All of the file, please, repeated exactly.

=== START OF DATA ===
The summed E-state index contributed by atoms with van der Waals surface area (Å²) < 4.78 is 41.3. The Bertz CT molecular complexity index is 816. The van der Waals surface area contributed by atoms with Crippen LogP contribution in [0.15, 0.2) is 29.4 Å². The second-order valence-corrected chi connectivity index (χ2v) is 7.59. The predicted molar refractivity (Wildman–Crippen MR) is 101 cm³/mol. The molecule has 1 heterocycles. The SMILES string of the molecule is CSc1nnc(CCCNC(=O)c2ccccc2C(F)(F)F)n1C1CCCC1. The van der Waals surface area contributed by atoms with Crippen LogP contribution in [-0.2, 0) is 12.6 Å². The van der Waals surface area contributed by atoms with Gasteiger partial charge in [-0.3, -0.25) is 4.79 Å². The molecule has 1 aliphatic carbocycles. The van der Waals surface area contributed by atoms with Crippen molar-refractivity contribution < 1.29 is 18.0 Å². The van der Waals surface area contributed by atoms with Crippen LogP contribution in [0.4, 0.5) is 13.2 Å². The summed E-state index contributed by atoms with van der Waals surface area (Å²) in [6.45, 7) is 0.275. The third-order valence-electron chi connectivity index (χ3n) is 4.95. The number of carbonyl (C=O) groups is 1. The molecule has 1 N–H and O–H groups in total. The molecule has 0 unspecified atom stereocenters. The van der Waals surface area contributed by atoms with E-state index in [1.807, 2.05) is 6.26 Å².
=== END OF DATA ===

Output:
The summed E-state index contributed by atoms with van der Waals surface area (Å²) < 4.78 is 41.3. The Bertz CT molecular complexity index is 816. The van der Waals surface area contributed by atoms with Crippen LogP contribution in [0.15, 0.2) is 29.4 Å². The second-order valence-corrected chi connectivity index (χ2v) is 7.59. The predicted molar refractivity (Wildman–Crippen MR) is 101 cm³/mol. The molecule has 1 heterocycles. The SMILES string of the molecule is CSc1nnc(CCCNC(=O)c2ccccc2C(F)(F)F)n1C1CCCC1. The van der Waals surface area contributed by atoms with Crippen LogP contribution in [-0.2, 0) is 12.6 Å². The van der Waals surface area contributed by atoms with Gasteiger partial charge in [-0.3, -0.25) is 4.79 Å². The molecule has 1 aliphatic carbocycles. The van der Waals surface area contributed by atoms with Crippen molar-refractivity contribution < 1.29 is 18.0 Å². The van der Waals surface area contributed by atoms with Crippen LogP contribution in [0.4, 0.5) is 13.2 Å². The summed E-state index contributed by atoms with van der Waals surface area (Å²) in [6.45, 7) is 0.275. The third-order valence-electron chi connectivity index (χ3n) is 4.95. The number of carbonyl (C=O) groups is 1. The molecule has 1 N–H and O–H groups in total. The molecule has 0 unspecified atom stereocenters. The van der Waals surface area contributed by atoms with E-state index in [1.807, 2.05) is 6.26 Å².